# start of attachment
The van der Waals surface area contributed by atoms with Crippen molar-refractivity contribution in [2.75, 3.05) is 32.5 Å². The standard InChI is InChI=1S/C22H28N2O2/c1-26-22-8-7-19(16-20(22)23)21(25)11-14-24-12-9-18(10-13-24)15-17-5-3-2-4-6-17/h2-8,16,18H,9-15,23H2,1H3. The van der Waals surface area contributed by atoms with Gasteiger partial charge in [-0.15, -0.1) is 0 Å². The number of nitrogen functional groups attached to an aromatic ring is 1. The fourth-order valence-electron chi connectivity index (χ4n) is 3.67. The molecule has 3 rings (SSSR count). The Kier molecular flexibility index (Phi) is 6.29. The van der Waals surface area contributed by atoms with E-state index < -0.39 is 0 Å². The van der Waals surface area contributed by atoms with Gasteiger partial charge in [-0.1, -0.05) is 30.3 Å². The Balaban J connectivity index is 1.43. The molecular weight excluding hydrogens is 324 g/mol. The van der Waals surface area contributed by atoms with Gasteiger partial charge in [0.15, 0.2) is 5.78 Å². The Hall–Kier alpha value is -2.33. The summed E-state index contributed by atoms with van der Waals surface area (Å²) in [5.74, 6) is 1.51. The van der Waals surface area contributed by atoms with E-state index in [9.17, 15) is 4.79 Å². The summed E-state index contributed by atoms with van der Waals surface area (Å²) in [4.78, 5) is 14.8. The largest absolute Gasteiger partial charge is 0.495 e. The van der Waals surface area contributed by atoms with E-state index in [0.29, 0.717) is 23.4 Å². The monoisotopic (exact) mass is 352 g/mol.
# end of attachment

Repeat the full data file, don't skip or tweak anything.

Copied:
The van der Waals surface area contributed by atoms with Crippen molar-refractivity contribution in [2.75, 3.05) is 32.5 Å². The standard InChI is InChI=1S/C22H28N2O2/c1-26-22-8-7-19(16-20(22)23)21(25)11-14-24-12-9-18(10-13-24)15-17-5-3-2-4-6-17/h2-8,16,18H,9-15,23H2,1H3. The van der Waals surface area contributed by atoms with Gasteiger partial charge in [-0.15, -0.1) is 0 Å². The number of nitrogen functional groups attached to an aromatic ring is 1. The fourth-order valence-electron chi connectivity index (χ4n) is 3.67. The molecule has 3 rings (SSSR count). The Kier molecular flexibility index (Phi) is 6.29. The van der Waals surface area contributed by atoms with E-state index < -0.39 is 0 Å². The van der Waals surface area contributed by atoms with Gasteiger partial charge in [-0.1, -0.05) is 30.3 Å². The Balaban J connectivity index is 1.43. The molecular weight excluding hydrogens is 324 g/mol. The van der Waals surface area contributed by atoms with Gasteiger partial charge in [0.15, 0.2) is 5.78 Å². The Hall–Kier alpha value is -2.33. The summed E-state index contributed by atoms with van der Waals surface area (Å²) in [5.74, 6) is 1.51. The van der Waals surface area contributed by atoms with E-state index in [9.17, 15) is 4.79 Å². The summed E-state index contributed by atoms with van der Waals surface area (Å²) in [4.78, 5) is 14.8. The largest absolute Gasteiger partial charge is 0.495 e. The van der Waals surface area contributed by atoms with E-state index in [0.29, 0.717) is 23.4 Å². The monoisotopic (exact) mass is 352 g/mol.